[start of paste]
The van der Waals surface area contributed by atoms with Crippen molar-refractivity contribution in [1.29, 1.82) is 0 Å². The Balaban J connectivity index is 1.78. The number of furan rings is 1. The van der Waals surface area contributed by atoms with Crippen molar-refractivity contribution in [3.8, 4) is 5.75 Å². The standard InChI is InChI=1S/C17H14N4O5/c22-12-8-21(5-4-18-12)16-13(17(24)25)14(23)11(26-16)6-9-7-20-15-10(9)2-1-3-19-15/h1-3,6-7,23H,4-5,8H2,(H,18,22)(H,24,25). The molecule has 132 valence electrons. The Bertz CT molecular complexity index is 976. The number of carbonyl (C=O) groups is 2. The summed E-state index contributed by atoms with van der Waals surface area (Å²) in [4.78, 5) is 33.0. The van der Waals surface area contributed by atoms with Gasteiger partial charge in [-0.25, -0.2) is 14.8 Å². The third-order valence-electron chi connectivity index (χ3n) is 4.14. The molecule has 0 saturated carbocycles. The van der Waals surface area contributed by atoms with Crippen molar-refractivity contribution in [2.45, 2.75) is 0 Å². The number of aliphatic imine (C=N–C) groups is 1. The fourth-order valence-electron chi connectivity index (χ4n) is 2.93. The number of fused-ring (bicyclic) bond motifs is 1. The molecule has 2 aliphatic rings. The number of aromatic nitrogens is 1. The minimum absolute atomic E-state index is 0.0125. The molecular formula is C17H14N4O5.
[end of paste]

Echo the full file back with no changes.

The van der Waals surface area contributed by atoms with Crippen molar-refractivity contribution in [1.29, 1.82) is 0 Å². The Balaban J connectivity index is 1.78. The number of furan rings is 1. The van der Waals surface area contributed by atoms with Crippen molar-refractivity contribution in [3.8, 4) is 5.75 Å². The standard InChI is InChI=1S/C17H14N4O5/c22-12-8-21(5-4-18-12)16-13(17(24)25)14(23)11(26-16)6-9-7-20-15-10(9)2-1-3-19-15/h1-3,6-7,23H,4-5,8H2,(H,18,22)(H,24,25). The molecule has 132 valence electrons. The Bertz CT molecular complexity index is 976. The number of carbonyl (C=O) groups is 2. The summed E-state index contributed by atoms with van der Waals surface area (Å²) in [4.78, 5) is 33.0. The van der Waals surface area contributed by atoms with Gasteiger partial charge in [-0.25, -0.2) is 14.8 Å². The third-order valence-electron chi connectivity index (χ3n) is 4.14. The molecule has 0 saturated carbocycles. The van der Waals surface area contributed by atoms with Crippen molar-refractivity contribution in [2.45, 2.75) is 0 Å². The number of aliphatic imine (C=N–C) groups is 1. The fourth-order valence-electron chi connectivity index (χ4n) is 2.93. The number of fused-ring (bicyclic) bond motifs is 1. The molecule has 2 aliphatic rings. The number of aromatic nitrogens is 1. The minimum absolute atomic E-state index is 0.0125. The molecular formula is C17H14N4O5.